Dog Vaccinations

We require a C5 vaccination for dog boarding administered less than 12 months and more than 2 weeks before boarding

A C3 vaccination covers distemper, hepatitis and parvo - ie against 3 viruses, hence the name C3. This is the basic vaccination that all dogs should have.

A C5 vaccination covers the same as C3 but also protects against 2 types of bugs that cause Canine Cough (Bordatella bacteria and Parainfluenza virus). So protects the dog against 5 different things, hence C5. Dogs who are around other dogs, go to training or go to boarding will need to have this vaccine. Reputable kennels and training centres won't accept dogs without it. Canine cough, while it sounds very uncomfortable, is treatable with rest, isolation and tends not to be a serious problem in otherwise healthy dogs (it can be serious in young pups though). A visit to the vet to avoid a secondary infection is usually recommended.

C4 is C3 with only one half of the canine cough, so you're only protecting against one of the things that can make a dog cough. 

Cat Vaccinations

A minimum of an F3 vaccination, but preferably an F4 administered less than 12 months and more than 2 weeks before boarding

More Information



A highly contagious viral disease (a close relative of the viruses that cause measles in man) resulting in fever with ocular and nasal discharges. This may be followed by pneumonia, vomiting, diarrhea and/or brain damage. Puppies from 3-6 months old are particularly susceptible. CDV spreads through aerosol droplets or contact with infected bodily fluids, including nasal and ocular secretions, faeces and urine, 6-22 days after exposure. The time between infection and disease is 14-18 days, although a fever can appear from 3-6 days after infection. Recovery rate is very low.


A viral disease resulting in depression, diarrhea, tonsillitis and acute abdominal pain due to enlargement of the liver. The virus is spread in faeces and other bodily fluids from infected dogs. It is contracted through the mouth or nose, where it replicates in the tonsils. The virus then infects the liver and kidneys. The incubation period is 4-7 days and severity ranges from a slight fever to fatal illness.


A contagious viral disease which attacks the intestines causing acute diarrhoea and vomiting resulting in rapid dehydration and possible death. The virus is transmitted either by direct contact with an infected dog, or indirectly, by the fecal-oral route. Improper vaccination protocol and vaccination failure can also lead to a CPV infection. Certain dog breeds, such as Rottweilers, Dobermans, Labradors, German Shepherds, English Springer Spaniels, and Husky/Malamutes are particularly vulnerable to the disease.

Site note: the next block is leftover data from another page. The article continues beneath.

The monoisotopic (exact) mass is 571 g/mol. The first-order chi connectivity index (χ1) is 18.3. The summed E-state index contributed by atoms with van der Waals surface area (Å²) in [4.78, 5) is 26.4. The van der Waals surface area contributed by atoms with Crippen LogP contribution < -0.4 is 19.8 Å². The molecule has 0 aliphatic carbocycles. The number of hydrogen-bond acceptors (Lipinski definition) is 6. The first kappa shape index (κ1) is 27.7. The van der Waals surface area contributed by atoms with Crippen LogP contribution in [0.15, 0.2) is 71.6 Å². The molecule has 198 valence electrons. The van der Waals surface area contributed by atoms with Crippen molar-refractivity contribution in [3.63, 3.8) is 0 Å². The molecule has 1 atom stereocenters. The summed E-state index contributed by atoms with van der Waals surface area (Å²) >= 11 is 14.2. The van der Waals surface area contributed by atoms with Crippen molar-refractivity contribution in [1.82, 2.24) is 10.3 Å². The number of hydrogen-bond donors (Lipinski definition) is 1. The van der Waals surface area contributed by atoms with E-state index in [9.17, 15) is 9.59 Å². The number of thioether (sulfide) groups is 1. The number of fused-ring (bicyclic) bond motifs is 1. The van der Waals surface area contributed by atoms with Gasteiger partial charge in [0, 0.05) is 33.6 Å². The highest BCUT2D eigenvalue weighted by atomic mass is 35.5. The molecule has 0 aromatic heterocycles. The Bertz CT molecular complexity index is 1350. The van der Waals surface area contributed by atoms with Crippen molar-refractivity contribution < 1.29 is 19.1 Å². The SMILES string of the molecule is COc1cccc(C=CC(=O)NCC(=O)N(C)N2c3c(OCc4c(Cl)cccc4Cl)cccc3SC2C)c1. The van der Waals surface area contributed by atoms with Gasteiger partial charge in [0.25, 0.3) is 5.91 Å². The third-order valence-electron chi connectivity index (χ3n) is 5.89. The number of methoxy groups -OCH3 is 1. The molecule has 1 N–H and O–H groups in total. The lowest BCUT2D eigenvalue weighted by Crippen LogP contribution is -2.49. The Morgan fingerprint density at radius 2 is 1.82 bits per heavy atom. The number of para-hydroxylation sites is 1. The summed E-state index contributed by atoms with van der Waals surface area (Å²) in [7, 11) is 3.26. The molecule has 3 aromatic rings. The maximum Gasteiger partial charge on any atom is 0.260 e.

Canine Distemper, Infectious Canine Hepatitis and Parvovirus should all be incorporated in the primary vaccination course, which is normally carried out in pups at about 4, 8 and 12 weeks of age. It is advisable to limit young puppies’ exposure to any other dogs until they are fully covered by their initial course of vaccinations. A booster at 15 months is required to maintain immunity and then Triennial boosters are possible for the DHP.

Canine Cough Complex (bordatella & Parainfluenza) is a HIGHLY infectious disease that can cause a severe and chronic cough and sometimes progresses to pneumonia. The vaccine should be included in the initial primary vaccination course, given intra-nasally or via injection and then on an annual basis.

This makes up the C5 vaccinations which most Boarding Kennels require. Protection from the vaccinations may take up to TWO WEEKS and all pets must be isolated during this time, and accordingly also NOT brought into a boarding kennel environment.


Canine Cough (Infectioius Canine Tracheobronchitis) is caused by a number of organisms including Parainfluenza virus and Bordetella bacteria. Clinical signs vary from a dry hacking cough to a productive moist cough with secondary pneumonia. Antibiotics are given to treat any bacterial infection. Cough suppressants are used if the cough is not productive. Prevention is aided by vaccinating but like human influenza, even after vaccination, a dog can still contract mutated strains. In some cases, like kennels or doggie daycare, it is usually not a cleaning or disinfecting issue, but rather an airborne issue, as the dogs are in contact with each other's saliva and breath. Although most kennels require proof of vaccination, the vaccination is not a fail-safe preventative.



Cats are particularly susceptible to a complex of respiratory diseases, some of which can lead to death.


FVR is caused by a Herpesvirus. It gives rise to severe flu-like symptoms with discharge from the eyes and nose. There is fever and inappetence. Death can occur with pneumonia as a complication.


FCV is caused by several serotypes of Calicivirus Cats, have similar signs to FVR and is clinically indistinguishable.

Cats typically acquire feline calcivirus (FCV) after coming into contact with other infected cats. Because FCV is resistant to disinfectants, cats may come into contact with the virus in almost any environment. Lack of vaccination or improper vaccination is thought be an important risk factor, as well as a lowered immune response due to pre-existing infections or diseases.


Panleukopoenia is a multisystemic disease caused by the Parvovirus. The most immediate damage is to the lining of the intestines, young kittens are most susceptible and acute deaths can occur.